Toronto Star Poll: Interesting Public Opinion Data on COVID, Education, and Policing

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Some interesting data in the latest Campaign Research polling for the Toronto Star last week. The polling document is 105 pages.

The poll groups Hamilton and Niagara together as one region. This grouping is not useful for determining what the poll is indicating for Hamilton specifically, we are very different from Niagara.

  • On COVID and social distancing, the polling data indicates the majority people in Ontario and our region will continue to maintain social distancing practices. [Pg 21]
  • Hamilton-Niagara respondents are significantly more likely state they are “not that concerned” about contracting COVID than people in other regions. Whereas people in Halton/Peel are significantly more likely to state they are “very concerned”. [pg 25]
  • On schooling scenarios in the fall, half of Ontarians polled stat they support hybrid (online with some in-class days) schooling.
    The gender split here is interesting, female respondents were more likely to choose either online only or in-class only than males. 20% of females age 18-34 stated a preference for online only (14% preferred in-class only), whereas 25% of females age 35-54 stated a preference for in-class only (14% preferred online only). [Pgs 62-65]
    On page 85, we learn that 73% of respondents in the female 18-34 demographic state they do not have children, whereas 61% of those in the female 35-54 demographic state they have children.
    People are split on which is more responsible for deciding schooling plans this fall – the provincial government or the local school board. [pg 64] After the 1997 education reforms, the sole purpose for maintaining local school boards is to have a layer of local politicians who receive the blame for provincial decisions.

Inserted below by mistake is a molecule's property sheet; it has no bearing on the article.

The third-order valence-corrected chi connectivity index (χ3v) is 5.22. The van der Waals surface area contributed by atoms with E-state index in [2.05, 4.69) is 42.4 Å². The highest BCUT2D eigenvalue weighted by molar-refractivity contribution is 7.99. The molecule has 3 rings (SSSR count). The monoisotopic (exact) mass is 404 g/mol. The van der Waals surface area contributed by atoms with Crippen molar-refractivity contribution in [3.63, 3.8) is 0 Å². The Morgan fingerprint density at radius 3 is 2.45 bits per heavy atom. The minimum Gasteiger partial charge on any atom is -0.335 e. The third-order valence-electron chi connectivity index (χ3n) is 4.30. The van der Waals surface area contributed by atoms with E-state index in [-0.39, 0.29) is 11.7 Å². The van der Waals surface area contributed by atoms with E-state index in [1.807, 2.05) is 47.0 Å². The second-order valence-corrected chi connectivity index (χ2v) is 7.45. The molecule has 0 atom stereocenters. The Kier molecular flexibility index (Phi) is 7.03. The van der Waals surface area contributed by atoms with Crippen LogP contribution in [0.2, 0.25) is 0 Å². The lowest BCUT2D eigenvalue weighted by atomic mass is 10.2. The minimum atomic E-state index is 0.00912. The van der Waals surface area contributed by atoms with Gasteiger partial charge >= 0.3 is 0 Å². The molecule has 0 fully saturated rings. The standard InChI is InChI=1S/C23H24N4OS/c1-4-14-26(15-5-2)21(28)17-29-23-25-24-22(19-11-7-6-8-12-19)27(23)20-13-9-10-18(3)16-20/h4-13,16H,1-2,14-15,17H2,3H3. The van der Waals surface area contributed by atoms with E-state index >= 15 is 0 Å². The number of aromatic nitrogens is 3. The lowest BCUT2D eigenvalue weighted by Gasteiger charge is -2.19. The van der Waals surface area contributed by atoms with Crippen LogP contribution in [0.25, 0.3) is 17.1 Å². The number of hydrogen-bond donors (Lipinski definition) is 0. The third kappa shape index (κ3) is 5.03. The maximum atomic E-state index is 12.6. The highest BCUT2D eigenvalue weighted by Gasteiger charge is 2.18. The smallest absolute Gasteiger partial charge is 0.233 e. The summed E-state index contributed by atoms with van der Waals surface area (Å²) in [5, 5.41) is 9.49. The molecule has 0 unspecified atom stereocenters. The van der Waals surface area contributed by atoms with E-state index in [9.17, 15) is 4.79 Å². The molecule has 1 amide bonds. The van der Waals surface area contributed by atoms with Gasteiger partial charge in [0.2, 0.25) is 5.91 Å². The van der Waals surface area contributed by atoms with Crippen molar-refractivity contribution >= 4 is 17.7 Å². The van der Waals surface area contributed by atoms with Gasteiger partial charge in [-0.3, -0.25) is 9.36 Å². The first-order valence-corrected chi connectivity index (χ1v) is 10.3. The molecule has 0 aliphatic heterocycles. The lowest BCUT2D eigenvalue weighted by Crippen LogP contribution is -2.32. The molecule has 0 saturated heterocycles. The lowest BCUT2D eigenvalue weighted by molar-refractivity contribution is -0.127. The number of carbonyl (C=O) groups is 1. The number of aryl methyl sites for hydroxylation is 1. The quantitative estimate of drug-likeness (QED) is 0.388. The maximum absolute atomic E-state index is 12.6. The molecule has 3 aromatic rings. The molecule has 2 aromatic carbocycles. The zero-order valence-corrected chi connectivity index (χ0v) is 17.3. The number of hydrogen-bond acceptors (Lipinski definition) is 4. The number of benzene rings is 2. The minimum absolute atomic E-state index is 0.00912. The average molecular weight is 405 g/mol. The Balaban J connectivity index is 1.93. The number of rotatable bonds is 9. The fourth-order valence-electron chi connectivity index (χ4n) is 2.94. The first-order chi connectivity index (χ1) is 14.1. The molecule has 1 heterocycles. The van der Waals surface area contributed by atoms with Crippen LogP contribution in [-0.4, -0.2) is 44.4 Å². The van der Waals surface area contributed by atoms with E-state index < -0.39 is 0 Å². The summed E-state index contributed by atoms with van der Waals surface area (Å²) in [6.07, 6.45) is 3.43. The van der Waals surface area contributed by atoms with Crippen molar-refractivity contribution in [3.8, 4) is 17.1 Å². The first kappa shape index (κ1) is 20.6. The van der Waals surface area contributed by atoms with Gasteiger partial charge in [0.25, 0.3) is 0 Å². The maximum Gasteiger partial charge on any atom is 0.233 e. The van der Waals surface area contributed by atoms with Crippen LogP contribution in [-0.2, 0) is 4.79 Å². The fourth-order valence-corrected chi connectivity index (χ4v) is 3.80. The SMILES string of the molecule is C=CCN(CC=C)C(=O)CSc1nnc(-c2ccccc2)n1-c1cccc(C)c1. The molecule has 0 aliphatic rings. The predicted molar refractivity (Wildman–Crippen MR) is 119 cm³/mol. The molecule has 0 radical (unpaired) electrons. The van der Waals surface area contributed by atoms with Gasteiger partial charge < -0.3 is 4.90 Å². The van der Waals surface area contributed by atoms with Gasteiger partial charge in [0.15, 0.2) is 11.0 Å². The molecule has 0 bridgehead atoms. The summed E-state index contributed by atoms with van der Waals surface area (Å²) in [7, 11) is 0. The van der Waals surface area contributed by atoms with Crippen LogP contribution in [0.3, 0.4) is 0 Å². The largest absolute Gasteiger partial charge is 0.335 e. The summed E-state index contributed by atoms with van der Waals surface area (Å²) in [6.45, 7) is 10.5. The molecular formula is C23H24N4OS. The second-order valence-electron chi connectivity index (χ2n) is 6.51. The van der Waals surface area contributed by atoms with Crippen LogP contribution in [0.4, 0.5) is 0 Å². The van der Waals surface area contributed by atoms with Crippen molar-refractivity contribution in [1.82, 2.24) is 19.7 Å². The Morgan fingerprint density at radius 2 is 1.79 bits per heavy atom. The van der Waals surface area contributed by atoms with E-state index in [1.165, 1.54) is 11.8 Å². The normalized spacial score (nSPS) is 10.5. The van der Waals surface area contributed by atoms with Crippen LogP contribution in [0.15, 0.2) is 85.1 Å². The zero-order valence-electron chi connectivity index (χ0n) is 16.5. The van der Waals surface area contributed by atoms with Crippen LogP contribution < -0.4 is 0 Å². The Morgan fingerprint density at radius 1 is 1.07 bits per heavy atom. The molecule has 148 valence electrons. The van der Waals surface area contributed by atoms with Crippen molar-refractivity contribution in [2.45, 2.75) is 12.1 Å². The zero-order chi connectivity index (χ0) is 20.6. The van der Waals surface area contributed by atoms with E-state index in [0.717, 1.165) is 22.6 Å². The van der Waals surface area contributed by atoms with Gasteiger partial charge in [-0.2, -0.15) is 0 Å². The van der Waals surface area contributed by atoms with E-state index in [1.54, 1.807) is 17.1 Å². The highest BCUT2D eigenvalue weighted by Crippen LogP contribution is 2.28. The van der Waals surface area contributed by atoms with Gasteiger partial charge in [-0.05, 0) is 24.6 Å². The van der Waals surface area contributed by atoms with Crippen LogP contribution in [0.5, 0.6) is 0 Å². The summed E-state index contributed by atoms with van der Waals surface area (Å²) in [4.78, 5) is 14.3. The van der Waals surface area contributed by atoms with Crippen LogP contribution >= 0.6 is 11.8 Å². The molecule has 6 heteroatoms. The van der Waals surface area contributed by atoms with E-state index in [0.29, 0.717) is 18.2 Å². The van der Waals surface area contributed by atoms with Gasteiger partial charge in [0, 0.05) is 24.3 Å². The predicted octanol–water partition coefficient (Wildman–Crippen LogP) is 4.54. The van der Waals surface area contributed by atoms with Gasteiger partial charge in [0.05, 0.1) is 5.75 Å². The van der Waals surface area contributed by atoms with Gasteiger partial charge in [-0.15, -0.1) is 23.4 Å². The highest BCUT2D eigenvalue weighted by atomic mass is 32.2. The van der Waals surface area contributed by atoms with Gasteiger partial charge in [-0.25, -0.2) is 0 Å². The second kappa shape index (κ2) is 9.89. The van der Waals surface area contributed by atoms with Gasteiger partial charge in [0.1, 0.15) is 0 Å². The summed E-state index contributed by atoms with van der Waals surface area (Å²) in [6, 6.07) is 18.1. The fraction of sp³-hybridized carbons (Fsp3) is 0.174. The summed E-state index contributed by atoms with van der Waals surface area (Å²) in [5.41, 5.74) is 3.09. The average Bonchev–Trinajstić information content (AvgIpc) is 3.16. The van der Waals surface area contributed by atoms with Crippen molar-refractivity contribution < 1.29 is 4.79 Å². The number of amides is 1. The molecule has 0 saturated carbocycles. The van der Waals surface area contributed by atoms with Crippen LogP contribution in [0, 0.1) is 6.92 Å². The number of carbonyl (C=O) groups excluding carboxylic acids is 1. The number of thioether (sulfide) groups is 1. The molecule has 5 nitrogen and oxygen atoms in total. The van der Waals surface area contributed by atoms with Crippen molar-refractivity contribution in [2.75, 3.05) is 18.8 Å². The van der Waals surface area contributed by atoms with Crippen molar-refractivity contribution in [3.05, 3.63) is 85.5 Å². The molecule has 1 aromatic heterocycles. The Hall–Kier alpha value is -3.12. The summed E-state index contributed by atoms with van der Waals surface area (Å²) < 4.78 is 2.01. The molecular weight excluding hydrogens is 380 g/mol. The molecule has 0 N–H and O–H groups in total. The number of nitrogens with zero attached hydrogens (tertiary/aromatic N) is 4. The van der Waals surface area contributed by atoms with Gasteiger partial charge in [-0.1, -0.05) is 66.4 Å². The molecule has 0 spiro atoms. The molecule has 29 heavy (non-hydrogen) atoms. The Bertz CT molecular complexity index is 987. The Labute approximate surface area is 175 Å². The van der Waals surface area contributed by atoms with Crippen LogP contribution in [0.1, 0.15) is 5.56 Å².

Asked if they will send their children to school in the fall if in-person learning resumes, males and females in the 35-54 demographic poll similarly but with males more likely to say they will keep children at home. [pg 85]
  • On policing, the public is divided when asked if they support or oppose a 10% reduction to police budgets. [pgs 92 & 93]
    There is strong support for “taking certain tasks away from police such as mental health calls and then adjust the budget to reflect the reduced burden”, 74% of choosing this response against two other options – cutting the police budget or abolishing the police to be replaced with some other kind of public safety body. [pg 94 & 95]
    Divergent views be age and gender are evident in the other questions regarding policing.
    Asked about racism and police culture, the majority of respondents – in all demographics – agree “Black people and/or Indigenous people and/or other people from racialized communities are treated worse by police than other citizens?” [pg 100]
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First published: July 18, 2020
Last edited: July 18, 2020
Author: Joey Coleman

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